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New Debate on Prostate Cancer Screening

U.S. Study Shows PSA Test Doesn't Save Lives; European Study Shows Modest Benefit
WebMD Health News
Reviewed by Louise Chang, MD

March 18, 2009 -- Interim findings from an eagerly awaited ongoing government study show no evidence of a survival benefit associated with aggressive screening for prostate cancer using the prostate specific antigen (PSA) test.

More prostate cancers were detected over an average of seven years of follow-up among men who had regular PSA testing in addition to digital rectal exams compared to usual care, which could have included screening. But the increase in prostate cancers did not translate into fewer deaths from the disease.

The findings are certain to add to the controversy surrounding the value of PSA testing for prostate cancer screening, and the debate about whether current screening practices have led to overdiagnosis and overtreatment of prostate cancer.

The study, funded by the National Cancer Institute was published online ahead of publication in the March 26 issue of the New England Journal of Medicine.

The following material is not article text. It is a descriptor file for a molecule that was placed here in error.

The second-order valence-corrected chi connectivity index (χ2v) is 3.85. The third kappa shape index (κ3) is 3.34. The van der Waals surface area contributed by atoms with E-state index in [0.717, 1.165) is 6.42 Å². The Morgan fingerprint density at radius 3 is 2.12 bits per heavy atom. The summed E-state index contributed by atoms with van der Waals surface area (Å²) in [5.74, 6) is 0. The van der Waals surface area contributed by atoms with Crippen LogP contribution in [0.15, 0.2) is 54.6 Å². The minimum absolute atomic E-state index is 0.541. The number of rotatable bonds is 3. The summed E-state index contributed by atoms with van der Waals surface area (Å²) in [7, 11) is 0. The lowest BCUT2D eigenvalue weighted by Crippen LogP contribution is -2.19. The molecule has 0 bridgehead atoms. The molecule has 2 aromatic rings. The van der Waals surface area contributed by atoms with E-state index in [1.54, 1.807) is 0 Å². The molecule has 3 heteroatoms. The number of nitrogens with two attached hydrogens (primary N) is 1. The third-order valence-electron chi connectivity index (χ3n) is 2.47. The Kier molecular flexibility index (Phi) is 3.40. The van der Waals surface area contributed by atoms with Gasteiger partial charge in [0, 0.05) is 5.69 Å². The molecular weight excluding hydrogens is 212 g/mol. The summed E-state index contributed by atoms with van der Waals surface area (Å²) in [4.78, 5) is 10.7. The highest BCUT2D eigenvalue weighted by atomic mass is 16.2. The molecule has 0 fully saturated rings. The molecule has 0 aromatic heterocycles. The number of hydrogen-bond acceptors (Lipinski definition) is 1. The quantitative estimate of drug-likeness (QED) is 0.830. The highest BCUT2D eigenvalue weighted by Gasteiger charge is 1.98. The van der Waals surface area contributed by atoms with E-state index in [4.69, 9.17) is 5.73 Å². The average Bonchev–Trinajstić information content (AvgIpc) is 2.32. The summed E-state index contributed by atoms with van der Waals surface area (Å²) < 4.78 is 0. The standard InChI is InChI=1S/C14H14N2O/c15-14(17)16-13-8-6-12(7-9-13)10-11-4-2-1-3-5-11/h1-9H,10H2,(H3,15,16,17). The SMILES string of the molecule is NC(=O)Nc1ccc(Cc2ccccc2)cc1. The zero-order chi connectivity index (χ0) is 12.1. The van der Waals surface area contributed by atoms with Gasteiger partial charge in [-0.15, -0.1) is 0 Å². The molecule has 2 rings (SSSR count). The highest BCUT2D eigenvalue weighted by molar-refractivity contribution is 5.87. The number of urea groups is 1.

"What this report tells us is that there may be some men who are diagnosed with prostate cancer and have the side effects of treatment, such as impotence and incontinence, with little chance of benefit," NCI director John E. Niederhuber, MD, says in a news release.

"Clearly, we need a better way of detecting prostate cancer at its earliest stages and as importantly, [we need] a method of determining which tumors will progress."

Screening Beneficial in European Study

To add to the confusion, findings from a major European trial appearing in the same issue of the New England Journal of Medicine did show a modest, 20% survival benefit associated with PSA screening in men followed for an average of nine years.

Both the U.S. and the European studies will be presented this week at the European Association of Urology annual meeting in Stockholm, Sweden.

For every 10,000 men screened with PSA over a nine-year period in the European trial, seven fewer deaths from prostate cancer were reported.

But the European researchers estimated that 48 additional men whose cancers were detected as a result of screening would need to be treated to avoid one prostate cancer death.

That compares with about 10 additional treatments among women screened with mammography needed to prevent one death from breast cancer, prostate cancer screening researcher Michael J. Barry, MD, of Harvard Medical School tells WebMD.

Barry, who wrote an editorial that appeared with the studies, adds that the new research helps to quantify the benefits and risks associated with PSA screening.

"When you look at the two trials together it becomes clear that the benefits, in terms of survival, are fairly modest," he says. "They are similar to what we see with mammography, but in my opinion it comes at a much higher price in terms of overdiagnosis and overtreatment."

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